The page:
Date of Completion


Embargo Period



TRP Channels, TRP, TRPM7, TRPM2, ion channels, PIP2, cardiovascular disease, heart disease, heart failure, atherosclerosis, oxidative stress

Major Advisor

Dr. Lixia Yue

Associate Advisor

Dr. Kevin Claffey

Associate Advisor

Dr. Kimberly Dodge-Kafka

Associate Advisor

Dr. Linda Shapiro

Field of Study

Biomedical Science


Doctor of Philosophy

Open Access

Open Access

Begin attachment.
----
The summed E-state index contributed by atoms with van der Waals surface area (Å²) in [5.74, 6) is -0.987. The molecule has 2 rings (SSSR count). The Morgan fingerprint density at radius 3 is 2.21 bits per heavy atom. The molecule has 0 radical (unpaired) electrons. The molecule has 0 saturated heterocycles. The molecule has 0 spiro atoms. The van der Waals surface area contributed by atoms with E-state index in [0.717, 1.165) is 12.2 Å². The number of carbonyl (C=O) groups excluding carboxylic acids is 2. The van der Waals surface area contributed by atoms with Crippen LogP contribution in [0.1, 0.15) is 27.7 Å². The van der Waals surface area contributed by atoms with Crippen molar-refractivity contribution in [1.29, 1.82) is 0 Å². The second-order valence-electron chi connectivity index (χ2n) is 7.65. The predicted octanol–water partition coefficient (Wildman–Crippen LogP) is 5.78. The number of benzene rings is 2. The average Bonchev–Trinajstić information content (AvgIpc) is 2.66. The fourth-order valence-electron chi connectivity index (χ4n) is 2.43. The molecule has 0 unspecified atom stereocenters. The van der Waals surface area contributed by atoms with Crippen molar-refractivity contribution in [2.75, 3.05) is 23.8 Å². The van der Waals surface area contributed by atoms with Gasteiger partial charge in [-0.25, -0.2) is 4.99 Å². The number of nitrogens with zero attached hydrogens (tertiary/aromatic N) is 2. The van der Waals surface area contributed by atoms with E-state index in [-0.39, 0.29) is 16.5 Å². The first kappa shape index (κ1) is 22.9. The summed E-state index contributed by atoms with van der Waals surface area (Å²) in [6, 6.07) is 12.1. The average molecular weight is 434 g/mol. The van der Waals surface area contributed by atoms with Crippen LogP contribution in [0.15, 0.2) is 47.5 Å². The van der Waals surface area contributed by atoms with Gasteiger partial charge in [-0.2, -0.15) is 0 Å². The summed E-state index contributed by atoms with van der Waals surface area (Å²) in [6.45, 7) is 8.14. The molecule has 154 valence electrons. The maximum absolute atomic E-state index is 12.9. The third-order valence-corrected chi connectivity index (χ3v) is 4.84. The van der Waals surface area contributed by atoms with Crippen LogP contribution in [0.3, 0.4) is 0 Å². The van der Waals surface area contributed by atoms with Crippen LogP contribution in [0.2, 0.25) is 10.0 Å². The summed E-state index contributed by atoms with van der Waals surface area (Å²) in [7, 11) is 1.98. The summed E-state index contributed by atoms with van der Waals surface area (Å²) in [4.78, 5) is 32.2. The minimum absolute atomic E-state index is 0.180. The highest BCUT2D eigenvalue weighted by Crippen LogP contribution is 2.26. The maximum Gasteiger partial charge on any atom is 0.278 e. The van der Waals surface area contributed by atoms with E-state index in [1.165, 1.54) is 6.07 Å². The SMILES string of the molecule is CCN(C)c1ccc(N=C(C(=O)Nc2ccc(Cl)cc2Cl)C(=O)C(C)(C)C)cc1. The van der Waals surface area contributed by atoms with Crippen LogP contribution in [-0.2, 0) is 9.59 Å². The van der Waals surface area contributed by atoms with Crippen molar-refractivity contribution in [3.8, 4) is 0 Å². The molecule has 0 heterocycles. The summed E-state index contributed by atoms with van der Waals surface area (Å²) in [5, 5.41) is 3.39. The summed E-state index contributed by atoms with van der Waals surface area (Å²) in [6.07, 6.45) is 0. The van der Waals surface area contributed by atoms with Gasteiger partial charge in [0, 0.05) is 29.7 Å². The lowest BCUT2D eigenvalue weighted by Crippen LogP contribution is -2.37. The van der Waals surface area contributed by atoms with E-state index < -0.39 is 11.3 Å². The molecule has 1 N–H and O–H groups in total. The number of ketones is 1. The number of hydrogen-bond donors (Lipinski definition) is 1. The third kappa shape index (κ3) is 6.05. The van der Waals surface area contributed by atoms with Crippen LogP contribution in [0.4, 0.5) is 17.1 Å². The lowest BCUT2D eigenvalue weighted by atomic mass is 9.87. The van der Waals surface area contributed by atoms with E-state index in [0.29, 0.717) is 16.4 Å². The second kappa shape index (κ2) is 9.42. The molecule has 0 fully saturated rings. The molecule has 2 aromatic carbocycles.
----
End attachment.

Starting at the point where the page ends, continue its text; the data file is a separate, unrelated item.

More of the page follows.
Transient receptor potential (TRP) channels are evolutionarily conserved ion channels that have been implicated in a wide range of physiological and pathophysiological responses. As versatile ion channels that are permeable to calcium, the exact nature of these ion channels have been furiously studied since its initial discovery in Drosophila. Many TRP channels are thought to be gated by PIP2, a well-known membrane signaling molecule. Here we show that membrane potential alters PIP2 in such a way to reduce TRPM7 activity, presumably through PIP2 depletion. This novel mechanism of TRPM7 regulation gives us a clearer picture into a complicated protein that has been implicated in processes ranging from embryonic development to cancer. Furthermore, we show how TRP channels are involved in the development and progression of various cardiovascular diseases. Our research implicates the oxidative stress activated channel TRPM2 in the progression of atherosclerosis, with data pointing to its role in driving inflammation by increasing circulating myeloid cell populations. We also show that the bifunctional channel-enzyme TRPM7 plays a deleterious role in the cardiac fibrogenesis cascade in hypertensive heart failure, and deletion of Trpm7 specifically in the cardiac fibroblast is protective against negative cardiac remodeling. My research demonstrates not only how TRP channels are important mediators of cardiovascular disease, but also how they are regulated at a basic molecular level.